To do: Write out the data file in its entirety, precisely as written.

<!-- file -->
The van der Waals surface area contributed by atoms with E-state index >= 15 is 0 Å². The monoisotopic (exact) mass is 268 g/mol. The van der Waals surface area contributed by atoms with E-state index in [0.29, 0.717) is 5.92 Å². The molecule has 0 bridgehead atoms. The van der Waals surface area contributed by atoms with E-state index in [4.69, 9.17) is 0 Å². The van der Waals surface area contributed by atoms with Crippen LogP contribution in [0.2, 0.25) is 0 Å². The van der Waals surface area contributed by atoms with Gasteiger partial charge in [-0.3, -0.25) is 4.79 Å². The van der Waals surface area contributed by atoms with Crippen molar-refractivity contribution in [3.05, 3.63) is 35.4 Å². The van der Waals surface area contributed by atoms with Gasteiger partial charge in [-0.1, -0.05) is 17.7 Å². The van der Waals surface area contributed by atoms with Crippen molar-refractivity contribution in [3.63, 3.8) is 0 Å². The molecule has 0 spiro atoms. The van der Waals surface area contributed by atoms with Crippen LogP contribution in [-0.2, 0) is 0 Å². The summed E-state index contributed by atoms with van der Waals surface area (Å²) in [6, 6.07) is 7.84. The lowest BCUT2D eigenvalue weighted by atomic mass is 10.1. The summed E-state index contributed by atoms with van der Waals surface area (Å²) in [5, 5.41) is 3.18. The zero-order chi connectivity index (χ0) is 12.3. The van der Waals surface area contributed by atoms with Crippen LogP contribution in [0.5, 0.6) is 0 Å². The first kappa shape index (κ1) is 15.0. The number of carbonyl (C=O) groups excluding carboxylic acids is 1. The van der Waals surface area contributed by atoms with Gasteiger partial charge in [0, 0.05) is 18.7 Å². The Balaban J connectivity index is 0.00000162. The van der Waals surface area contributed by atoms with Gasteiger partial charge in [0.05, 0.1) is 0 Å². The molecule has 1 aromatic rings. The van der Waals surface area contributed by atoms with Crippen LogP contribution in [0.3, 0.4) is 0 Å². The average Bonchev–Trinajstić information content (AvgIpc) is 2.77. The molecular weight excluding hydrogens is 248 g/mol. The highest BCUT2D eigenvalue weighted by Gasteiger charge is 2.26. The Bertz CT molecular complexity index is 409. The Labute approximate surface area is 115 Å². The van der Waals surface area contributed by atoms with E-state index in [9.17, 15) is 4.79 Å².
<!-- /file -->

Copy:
The van der Waals surface area contributed by atoms with E-state index >= 15 is 0 Å². The monoisotopic (exact) mass is 268 g/mol. The van der Waals surface area contributed by atoms with E-state index in [0.29, 0.717) is 5.92 Å². The molecule has 0 bridgehead atoms. The van der Waals surface area contributed by atoms with E-state index in [4.69, 9.17) is 0 Å². The van der Waals surface area contributed by atoms with Crippen LogP contribution in [0.2, 0.25) is 0 Å². The van der Waals surface area contributed by atoms with Gasteiger partial charge in [-0.3, -0.25) is 4.79 Å². The van der Waals surface area contributed by atoms with Crippen molar-refractivity contribution in [3.05, 3.63) is 35.4 Å². The van der Waals surface area contributed by atoms with Gasteiger partial charge in [-0.1, -0.05) is 17.7 Å². The van der Waals surface area contributed by atoms with Crippen molar-refractivity contribution in [3.63, 3.8) is 0 Å². The molecule has 0 spiro atoms. The van der Waals surface area contributed by atoms with Crippen LogP contribution in [-0.2, 0) is 0 Å². The summed E-state index contributed by atoms with van der Waals surface area (Å²) in [6, 6.07) is 7.84. The lowest BCUT2D eigenvalue weighted by atomic mass is 10.1. The summed E-state index contributed by atoms with van der Waals surface area (Å²) in [5, 5.41) is 3.18. The zero-order chi connectivity index (χ0) is 12.3. The van der Waals surface area contributed by atoms with Crippen LogP contribution in [0.5, 0.6) is 0 Å². The first kappa shape index (κ1) is 15.0. The number of carbonyl (C=O) groups excluding carboxylic acids is 1. The van der Waals surface area contributed by atoms with Gasteiger partial charge in [0, 0.05) is 18.7 Å². The Balaban J connectivity index is 0.00000162. The van der Waals surface area contributed by atoms with Gasteiger partial charge in [0.05, 0.1) is 0 Å². The molecule has 1 aromatic rings. The van der Waals surface area contributed by atoms with Crippen LogP contribution in [0.3, 0.4) is 0 Å². The average Bonchev–Trinajstić information content (AvgIpc) is 2.77. The molecular weight excluding hydrogens is 248 g/mol. The highest BCUT2D eigenvalue weighted by Gasteiger charge is 2.26. The Bertz CT molecular complexity index is 409. The Labute approximate surface area is 115 Å². The van der Waals surface area contributed by atoms with E-state index in [9.17, 15) is 4.79 Å².